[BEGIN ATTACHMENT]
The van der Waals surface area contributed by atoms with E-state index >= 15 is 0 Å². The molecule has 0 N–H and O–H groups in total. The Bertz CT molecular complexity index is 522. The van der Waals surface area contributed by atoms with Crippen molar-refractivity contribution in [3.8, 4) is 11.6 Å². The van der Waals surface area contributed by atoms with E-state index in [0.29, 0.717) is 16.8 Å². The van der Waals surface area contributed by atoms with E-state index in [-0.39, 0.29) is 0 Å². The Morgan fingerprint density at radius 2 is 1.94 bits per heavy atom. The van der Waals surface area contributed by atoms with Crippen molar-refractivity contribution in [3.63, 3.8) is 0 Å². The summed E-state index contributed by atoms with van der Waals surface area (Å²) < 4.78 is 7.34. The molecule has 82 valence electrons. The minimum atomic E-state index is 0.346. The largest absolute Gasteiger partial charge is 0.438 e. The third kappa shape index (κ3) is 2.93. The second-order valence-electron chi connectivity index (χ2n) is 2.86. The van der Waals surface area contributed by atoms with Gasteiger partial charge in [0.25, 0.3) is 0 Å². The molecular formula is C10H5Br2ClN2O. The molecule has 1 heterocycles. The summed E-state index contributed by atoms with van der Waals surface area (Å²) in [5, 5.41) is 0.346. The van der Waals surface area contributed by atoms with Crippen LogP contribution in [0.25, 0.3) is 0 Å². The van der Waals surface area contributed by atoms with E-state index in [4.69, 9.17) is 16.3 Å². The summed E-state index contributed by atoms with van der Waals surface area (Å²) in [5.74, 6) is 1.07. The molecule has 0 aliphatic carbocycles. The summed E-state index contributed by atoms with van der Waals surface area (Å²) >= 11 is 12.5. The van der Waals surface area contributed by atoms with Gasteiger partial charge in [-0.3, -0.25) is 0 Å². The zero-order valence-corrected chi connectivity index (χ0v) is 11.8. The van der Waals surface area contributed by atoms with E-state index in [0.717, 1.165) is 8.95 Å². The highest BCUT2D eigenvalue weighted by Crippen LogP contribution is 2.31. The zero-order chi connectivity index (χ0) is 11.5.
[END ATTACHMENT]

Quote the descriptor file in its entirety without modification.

The van der Waals surface area contributed by atoms with E-state index >= 15 is 0 Å². The molecule has 0 N–H and O–H groups in total. The Bertz CT molecular complexity index is 522. The van der Waals surface area contributed by atoms with Crippen molar-refractivity contribution in [3.8, 4) is 11.6 Å². The van der Waals surface area contributed by atoms with E-state index in [0.29, 0.717) is 16.8 Å². The van der Waals surface area contributed by atoms with E-state index in [-0.39, 0.29) is 0 Å². The Morgan fingerprint density at radius 2 is 1.94 bits per heavy atom. The van der Waals surface area contributed by atoms with Crippen molar-refractivity contribution in [3.63, 3.8) is 0 Å². The summed E-state index contributed by atoms with van der Waals surface area (Å²) < 4.78 is 7.34. The molecule has 82 valence electrons. The minimum atomic E-state index is 0.346. The largest absolute Gasteiger partial charge is 0.438 e. The third kappa shape index (κ3) is 2.93. The second-order valence-electron chi connectivity index (χ2n) is 2.86. The van der Waals surface area contributed by atoms with Gasteiger partial charge in [0.25, 0.3) is 0 Å². The molecular formula is C10H5Br2ClN2O. The molecule has 1 heterocycles. The summed E-state index contributed by atoms with van der Waals surface area (Å²) in [5, 5.41) is 0.346. The van der Waals surface area contributed by atoms with Crippen LogP contribution in [0.25, 0.3) is 0 Å². The van der Waals surface area contributed by atoms with E-state index in [4.69, 9.17) is 16.3 Å². The summed E-state index contributed by atoms with van der Waals surface area (Å²) in [5.74, 6) is 1.07. The molecule has 0 aliphatic carbocycles. The summed E-state index contributed by atoms with van der Waals surface area (Å²) >= 11 is 12.5. The van der Waals surface area contributed by atoms with Gasteiger partial charge in [-0.3, -0.25) is 0 Å². The zero-order valence-corrected chi connectivity index (χ0v) is 11.8. The van der Waals surface area contributed by atoms with E-state index in [0.717, 1.165) is 8.95 Å². The highest BCUT2D eigenvalue weighted by Crippen LogP contribution is 2.31. The zero-order chi connectivity index (χ0) is 11.5.